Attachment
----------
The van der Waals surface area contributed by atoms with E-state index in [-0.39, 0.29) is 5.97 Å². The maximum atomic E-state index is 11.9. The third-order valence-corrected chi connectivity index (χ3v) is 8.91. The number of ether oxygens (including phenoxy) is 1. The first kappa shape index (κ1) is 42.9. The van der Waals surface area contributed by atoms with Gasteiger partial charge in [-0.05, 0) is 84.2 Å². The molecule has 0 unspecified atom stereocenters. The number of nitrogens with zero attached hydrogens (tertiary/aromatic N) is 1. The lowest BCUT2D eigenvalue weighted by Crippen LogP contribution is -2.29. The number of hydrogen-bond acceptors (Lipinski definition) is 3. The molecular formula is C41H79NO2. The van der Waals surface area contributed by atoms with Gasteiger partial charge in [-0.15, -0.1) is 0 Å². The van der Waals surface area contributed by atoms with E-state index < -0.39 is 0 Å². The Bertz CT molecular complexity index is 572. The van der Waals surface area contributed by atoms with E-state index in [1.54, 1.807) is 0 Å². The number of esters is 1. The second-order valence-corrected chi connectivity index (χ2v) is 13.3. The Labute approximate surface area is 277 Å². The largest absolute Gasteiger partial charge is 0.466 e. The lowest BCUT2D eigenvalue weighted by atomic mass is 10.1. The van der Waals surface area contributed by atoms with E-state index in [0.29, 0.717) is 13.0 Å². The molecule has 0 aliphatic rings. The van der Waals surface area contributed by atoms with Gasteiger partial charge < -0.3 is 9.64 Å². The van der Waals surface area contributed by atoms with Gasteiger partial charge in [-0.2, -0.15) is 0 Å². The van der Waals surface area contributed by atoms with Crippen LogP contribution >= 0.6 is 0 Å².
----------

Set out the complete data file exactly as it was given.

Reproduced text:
The van der Waals surface area contributed by atoms with E-state index in [-0.39, 0.29) is 5.97 Å². The maximum atomic E-state index is 11.9. The third-order valence-corrected chi connectivity index (χ3v) is 8.91. The number of ether oxygens (including phenoxy) is 1. The first kappa shape index (κ1) is 42.9. The van der Waals surface area contributed by atoms with Gasteiger partial charge in [-0.05, 0) is 84.2 Å². The molecule has 0 unspecified atom stereocenters. The number of nitrogens with zero attached hydrogens (tertiary/aromatic N) is 1. The lowest BCUT2D eigenvalue weighted by Crippen LogP contribution is -2.29. The number of hydrogen-bond acceptors (Lipinski definition) is 3. The molecular formula is C41H79NO2. The van der Waals surface area contributed by atoms with Gasteiger partial charge in [-0.15, -0.1) is 0 Å². The van der Waals surface area contributed by atoms with E-state index < -0.39 is 0 Å². The Bertz CT molecular complexity index is 572. The van der Waals surface area contributed by atoms with E-state index in [1.54, 1.807) is 0 Å². The number of esters is 1. The second-order valence-corrected chi connectivity index (χ2v) is 13.3. The Labute approximate surface area is 277 Å². The largest absolute Gasteiger partial charge is 0.466 e. The lowest BCUT2D eigenvalue weighted by atomic mass is 10.1. The van der Waals surface area contributed by atoms with E-state index in [0.29, 0.717) is 13.0 Å². The molecule has 0 aliphatic rings. The van der Waals surface area contributed by atoms with Gasteiger partial charge < -0.3 is 9.64 Å². The van der Waals surface area contributed by atoms with Gasteiger partial charge in [-0.2, -0.15) is 0 Å². The van der Waals surface area contributed by atoms with Crippen LogP contribution >= 0.6 is 0 Å².